Feeds

iSoft shares up on news of six month loss

Losing £14.3m better than £300m or so

Providing a secure and efficient Helpdesk

iSoft, the troubled and much investigated medical software provider, has delivered on its promises of widening losses for the six months ending October 31.

The company has reported a pre-tax loss of £14.3m for the period, compared to a profit of £8m for the same period a year ago. This still seems tiny compared to the £343.8m loss it reported for the 2005-2006 financial year. This massive deficit was largely due to the company changing the way its stated its accounts, incurring a massive goodwill impairment.

The company said that sales dropped 11 per cent in the period to October 31, with revenues reaching £85.9m. But job cuts cost money, which took iSoft back into the red, overall.

iSoft is supposed to be playing a central role in the world's largest public sector IT project - the ever-popular National Programme for IT (NPfIT) to transform technology use in the NHS.

But to everyone's surprise, the mammoth government IT project has been hit by delays. There has also been much debate over iSoft's contract. Consulting firm Accenture recently withdrew from the NPfIT, blaming iSoft for some of the delays.

Meanwhile, the company is being investigated by the Financial Services Authority for possible "irregularities" in its accounts for 2003 to 2005.

Still, shares were up 14 per cent on the latest financials, suggesting investors are pleased with the company's performance. The company has funding until the end of 2007, and says it is stil talking to investors about a possible sale.

"We have made significant advances since the middle of 2006," said iSoft chairman and CEO, John Weston. "We have still to put long-term financing in place but iSoft is today in considerably better shape than it was a few months ago." ®

Security for virtualized datacentres

More from The Register

next story
Phones 4u slips into administration after EE cuts ties with Brit mobe retailer
More than 5,500 jobs could be axed if rescue mission fails
Special pleading against mass surveillance won't help anyone
Protecting journalists alone won't protect their sources
Phones 4u website DIES as wounded mobe retailer struggles to stay above water
Founder blames 'ruthless network partners' for implosion
Apple's iPhone 6 first-day sales are MEANINGLESS, mutters analyst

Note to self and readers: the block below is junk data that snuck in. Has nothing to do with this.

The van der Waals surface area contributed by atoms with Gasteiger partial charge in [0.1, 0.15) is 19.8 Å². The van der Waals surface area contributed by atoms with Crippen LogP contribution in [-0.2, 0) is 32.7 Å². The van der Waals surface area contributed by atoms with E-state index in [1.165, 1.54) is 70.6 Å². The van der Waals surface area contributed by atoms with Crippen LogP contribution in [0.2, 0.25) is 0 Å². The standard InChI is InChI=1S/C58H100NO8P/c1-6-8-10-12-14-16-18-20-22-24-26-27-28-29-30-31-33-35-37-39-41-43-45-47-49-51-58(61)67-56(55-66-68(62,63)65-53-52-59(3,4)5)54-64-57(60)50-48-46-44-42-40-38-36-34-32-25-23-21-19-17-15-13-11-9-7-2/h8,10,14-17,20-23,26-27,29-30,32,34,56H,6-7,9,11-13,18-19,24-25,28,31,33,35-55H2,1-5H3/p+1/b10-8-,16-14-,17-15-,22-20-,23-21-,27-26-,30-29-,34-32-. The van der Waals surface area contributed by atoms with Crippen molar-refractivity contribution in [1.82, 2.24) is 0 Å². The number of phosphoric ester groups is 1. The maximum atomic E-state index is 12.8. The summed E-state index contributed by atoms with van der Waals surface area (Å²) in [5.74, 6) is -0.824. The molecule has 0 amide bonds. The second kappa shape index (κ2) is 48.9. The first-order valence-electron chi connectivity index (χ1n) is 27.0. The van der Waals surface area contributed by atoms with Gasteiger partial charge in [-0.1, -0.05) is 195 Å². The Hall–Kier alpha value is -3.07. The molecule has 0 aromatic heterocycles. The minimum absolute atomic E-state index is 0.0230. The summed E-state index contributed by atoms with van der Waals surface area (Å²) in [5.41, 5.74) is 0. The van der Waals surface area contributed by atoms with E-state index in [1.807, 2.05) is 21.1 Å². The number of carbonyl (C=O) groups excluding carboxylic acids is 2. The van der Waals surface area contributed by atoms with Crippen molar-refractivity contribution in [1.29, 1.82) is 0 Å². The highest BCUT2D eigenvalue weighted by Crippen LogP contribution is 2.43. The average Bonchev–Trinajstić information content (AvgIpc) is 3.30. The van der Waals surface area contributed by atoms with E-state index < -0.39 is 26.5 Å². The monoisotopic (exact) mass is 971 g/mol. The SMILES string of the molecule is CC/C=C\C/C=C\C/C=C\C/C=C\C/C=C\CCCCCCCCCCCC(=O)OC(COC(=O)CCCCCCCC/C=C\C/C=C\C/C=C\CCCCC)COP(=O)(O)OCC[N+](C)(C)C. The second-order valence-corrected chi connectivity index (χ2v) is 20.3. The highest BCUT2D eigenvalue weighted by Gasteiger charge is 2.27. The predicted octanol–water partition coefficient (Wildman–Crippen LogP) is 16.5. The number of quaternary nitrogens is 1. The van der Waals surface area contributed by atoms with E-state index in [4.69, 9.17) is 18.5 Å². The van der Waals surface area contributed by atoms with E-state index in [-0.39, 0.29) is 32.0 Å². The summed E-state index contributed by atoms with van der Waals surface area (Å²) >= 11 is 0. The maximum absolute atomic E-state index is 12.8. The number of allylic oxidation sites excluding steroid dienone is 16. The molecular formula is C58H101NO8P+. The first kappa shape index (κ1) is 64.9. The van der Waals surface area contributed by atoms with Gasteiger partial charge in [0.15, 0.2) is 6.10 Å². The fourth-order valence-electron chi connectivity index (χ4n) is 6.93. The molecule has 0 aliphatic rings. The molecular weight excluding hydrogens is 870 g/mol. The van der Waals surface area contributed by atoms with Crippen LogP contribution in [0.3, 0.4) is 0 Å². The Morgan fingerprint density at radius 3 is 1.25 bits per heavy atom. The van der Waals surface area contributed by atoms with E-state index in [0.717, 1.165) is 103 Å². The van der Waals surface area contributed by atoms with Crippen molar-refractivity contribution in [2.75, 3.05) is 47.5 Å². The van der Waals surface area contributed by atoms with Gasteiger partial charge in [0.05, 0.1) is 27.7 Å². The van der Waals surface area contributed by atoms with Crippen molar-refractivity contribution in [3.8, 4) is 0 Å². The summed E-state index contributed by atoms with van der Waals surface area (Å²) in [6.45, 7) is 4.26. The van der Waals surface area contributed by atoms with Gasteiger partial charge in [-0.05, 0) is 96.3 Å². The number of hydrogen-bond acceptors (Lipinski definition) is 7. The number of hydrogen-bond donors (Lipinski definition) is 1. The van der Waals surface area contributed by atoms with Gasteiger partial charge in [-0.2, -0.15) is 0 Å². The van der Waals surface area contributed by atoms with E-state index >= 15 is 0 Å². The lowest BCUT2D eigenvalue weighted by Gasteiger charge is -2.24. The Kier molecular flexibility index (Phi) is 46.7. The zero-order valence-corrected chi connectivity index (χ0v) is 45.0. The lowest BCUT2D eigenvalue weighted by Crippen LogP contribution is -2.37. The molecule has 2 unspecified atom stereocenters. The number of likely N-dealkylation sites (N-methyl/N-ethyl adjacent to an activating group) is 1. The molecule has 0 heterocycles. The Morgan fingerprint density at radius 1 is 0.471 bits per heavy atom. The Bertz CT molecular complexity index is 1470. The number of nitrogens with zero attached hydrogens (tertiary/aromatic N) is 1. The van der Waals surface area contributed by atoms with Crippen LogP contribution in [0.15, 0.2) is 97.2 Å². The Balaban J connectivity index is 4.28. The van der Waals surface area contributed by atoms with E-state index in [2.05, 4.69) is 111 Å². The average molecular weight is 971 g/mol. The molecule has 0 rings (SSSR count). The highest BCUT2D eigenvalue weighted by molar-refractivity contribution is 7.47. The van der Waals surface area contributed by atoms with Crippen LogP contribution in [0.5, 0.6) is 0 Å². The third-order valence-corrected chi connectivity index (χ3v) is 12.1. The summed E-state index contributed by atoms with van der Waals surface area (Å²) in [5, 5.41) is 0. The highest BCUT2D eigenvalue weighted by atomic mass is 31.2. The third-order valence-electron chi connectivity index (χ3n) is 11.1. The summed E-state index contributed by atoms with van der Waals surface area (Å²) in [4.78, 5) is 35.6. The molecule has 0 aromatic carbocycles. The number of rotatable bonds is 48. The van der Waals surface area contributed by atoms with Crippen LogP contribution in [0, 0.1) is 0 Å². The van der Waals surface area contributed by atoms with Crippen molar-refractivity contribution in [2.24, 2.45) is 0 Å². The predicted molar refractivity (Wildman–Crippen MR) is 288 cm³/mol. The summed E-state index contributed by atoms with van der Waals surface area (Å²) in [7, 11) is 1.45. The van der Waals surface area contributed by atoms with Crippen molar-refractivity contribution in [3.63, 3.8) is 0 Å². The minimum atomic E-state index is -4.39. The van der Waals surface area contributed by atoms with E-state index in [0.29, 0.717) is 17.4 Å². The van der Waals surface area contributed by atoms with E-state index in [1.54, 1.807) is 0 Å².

Big weekend queues only represent fruity firm's supply
Radio hams can encrypt, in emergencies, says Ofcom
Consultation promises new spectrum and hints at relaxed licence conditions
Bill Gates, drugs and the internet: Top 10 Larry Ellison quotes
'I certainly never expected to become rich ... this is surreal'
Big Content Australia just blew a big hole in its credibility
AHEDA's research on average content prices did not expose methodology, so appears less than rigourous
EMC, HP blockbuster 'merger' shocker comes a cropper
Stand down, FTC... you can put your feet up for a bit
prev story

Whitepapers

Providing a secure and efficient Helpdesk
A single remote control platform for user support is be key to providing an efficient helpdesk. Retain full control over the way in which screen and keystroke data is transmitted.
A strategic approach to identity relationship management
ForgeRock commissioned Forrester to evaluate companies’ IAM practices and requirements when it comes to customer-facing scenarios versus employee-facing ones.
Saudi Petroleum chooses Tegile storage solution
A storage solution that addresses company growth and performance for business-critical applications of caseware archive and search along with other key operational systems.
WIN a very cool portable ZX Spectrum
Win a one-off portable Spectrum built by legendary hardware hacker Ben Heck
The next step in data security
With recent increased privacy concerns and computers becoming more powerful, the chance of hackers being able to crack smaller-sized RSA keys increases.